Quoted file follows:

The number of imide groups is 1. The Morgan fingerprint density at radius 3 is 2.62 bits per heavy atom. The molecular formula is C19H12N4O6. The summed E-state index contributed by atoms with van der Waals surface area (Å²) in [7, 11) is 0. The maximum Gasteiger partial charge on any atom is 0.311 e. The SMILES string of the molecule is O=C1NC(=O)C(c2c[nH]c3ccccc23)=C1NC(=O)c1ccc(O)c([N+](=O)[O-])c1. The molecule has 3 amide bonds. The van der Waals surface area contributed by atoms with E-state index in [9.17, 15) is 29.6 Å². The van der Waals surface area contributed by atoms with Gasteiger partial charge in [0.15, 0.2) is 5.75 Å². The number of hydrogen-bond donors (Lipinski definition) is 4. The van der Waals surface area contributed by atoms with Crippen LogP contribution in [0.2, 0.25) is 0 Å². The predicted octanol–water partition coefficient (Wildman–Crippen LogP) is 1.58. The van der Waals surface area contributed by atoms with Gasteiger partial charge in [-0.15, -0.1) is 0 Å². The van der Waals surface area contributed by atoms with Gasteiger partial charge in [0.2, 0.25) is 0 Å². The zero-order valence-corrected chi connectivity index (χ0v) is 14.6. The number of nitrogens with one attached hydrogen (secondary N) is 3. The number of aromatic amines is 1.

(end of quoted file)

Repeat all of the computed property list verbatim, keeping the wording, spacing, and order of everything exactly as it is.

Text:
The number of imide groups is 1. The Morgan fingerprint density at radius 3 is 2.62 bits per heavy atom. The molecular formula is C19H12N4O6. The summed E-state index contributed by atoms with van der Waals surface area (Å²) in [7, 11) is 0. The maximum Gasteiger partial charge on any atom is 0.311 e. The SMILES string of the molecule is O=C1NC(=O)C(c2c[nH]c3ccccc23)=C1NC(=O)c1ccc(O)c([N+](=O)[O-])c1. The molecule has 3 amide bonds. The van der Waals surface area contributed by atoms with E-state index in [9.17, 15) is 29.6 Å². The van der Waals surface area contributed by atoms with Gasteiger partial charge in [0.15, 0.2) is 5.75 Å². The number of hydrogen-bond donors (Lipinski definition) is 4. The van der Waals surface area contributed by atoms with Crippen LogP contribution in [0.2, 0.25) is 0 Å². The predicted octanol–water partition coefficient (Wildman–Crippen LogP) is 1.58. The van der Waals surface area contributed by atoms with Gasteiger partial charge in [-0.15, -0.1) is 0 Å². The van der Waals surface area contributed by atoms with Gasteiger partial charge in [0.2, 0.25) is 0 Å². The zero-order valence-corrected chi connectivity index (χ0v) is 14.6. The number of nitrogens with one attached hydrogen (secondary N) is 3. The number of aromatic amines is 1.